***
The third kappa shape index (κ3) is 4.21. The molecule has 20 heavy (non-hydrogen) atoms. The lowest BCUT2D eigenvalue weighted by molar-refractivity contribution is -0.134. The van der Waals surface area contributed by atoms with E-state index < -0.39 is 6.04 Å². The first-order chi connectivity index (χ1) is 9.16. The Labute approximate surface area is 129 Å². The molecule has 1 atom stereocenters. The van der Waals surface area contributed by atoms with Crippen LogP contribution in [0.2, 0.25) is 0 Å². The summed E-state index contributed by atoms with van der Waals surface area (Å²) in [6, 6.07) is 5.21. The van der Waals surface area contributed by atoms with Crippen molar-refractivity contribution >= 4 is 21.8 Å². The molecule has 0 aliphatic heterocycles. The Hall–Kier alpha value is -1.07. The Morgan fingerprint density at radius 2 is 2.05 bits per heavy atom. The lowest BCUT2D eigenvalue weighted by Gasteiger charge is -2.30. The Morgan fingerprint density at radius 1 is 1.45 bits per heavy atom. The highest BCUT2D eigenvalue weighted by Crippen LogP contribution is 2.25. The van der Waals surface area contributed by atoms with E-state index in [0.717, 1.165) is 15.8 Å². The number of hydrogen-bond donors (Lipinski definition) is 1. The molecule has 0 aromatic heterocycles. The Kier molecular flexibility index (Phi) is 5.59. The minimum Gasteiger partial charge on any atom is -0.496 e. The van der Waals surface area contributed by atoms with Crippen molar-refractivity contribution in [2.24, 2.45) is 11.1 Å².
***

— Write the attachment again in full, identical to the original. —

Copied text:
The third kappa shape index (κ3) is 4.21. The molecule has 20 heavy (non-hydrogen) atoms. The lowest BCUT2D eigenvalue weighted by molar-refractivity contribution is -0.134. The van der Waals surface area contributed by atoms with E-state index < -0.39 is 6.04 Å². The first-order chi connectivity index (χ1) is 9.16. The Labute approximate surface area is 129 Å². The molecule has 1 atom stereocenters. The van der Waals surface area contributed by atoms with Crippen LogP contribution in [0.2, 0.25) is 0 Å². The summed E-state index contributed by atoms with van der Waals surface area (Å²) in [6, 6.07) is 5.21. The van der Waals surface area contributed by atoms with Crippen molar-refractivity contribution >= 4 is 21.8 Å². The molecule has 0 aliphatic heterocycles. The Hall–Kier alpha value is -1.07. The Morgan fingerprint density at radius 2 is 2.05 bits per heavy atom. The lowest BCUT2D eigenvalue weighted by Gasteiger charge is -2.30. The Morgan fingerprint density at radius 1 is 1.45 bits per heavy atom. The highest BCUT2D eigenvalue weighted by Crippen LogP contribution is 2.25. The van der Waals surface area contributed by atoms with E-state index in [0.717, 1.165) is 15.8 Å². The number of hydrogen-bond donors (Lipinski definition) is 1. The molecule has 0 aromatic heterocycles. The Kier molecular flexibility index (Phi) is 5.59. The minimum Gasteiger partial charge on any atom is -0.496 e. The van der Waals surface area contributed by atoms with Crippen molar-refractivity contribution in [2.24, 2.45) is 11.1 Å².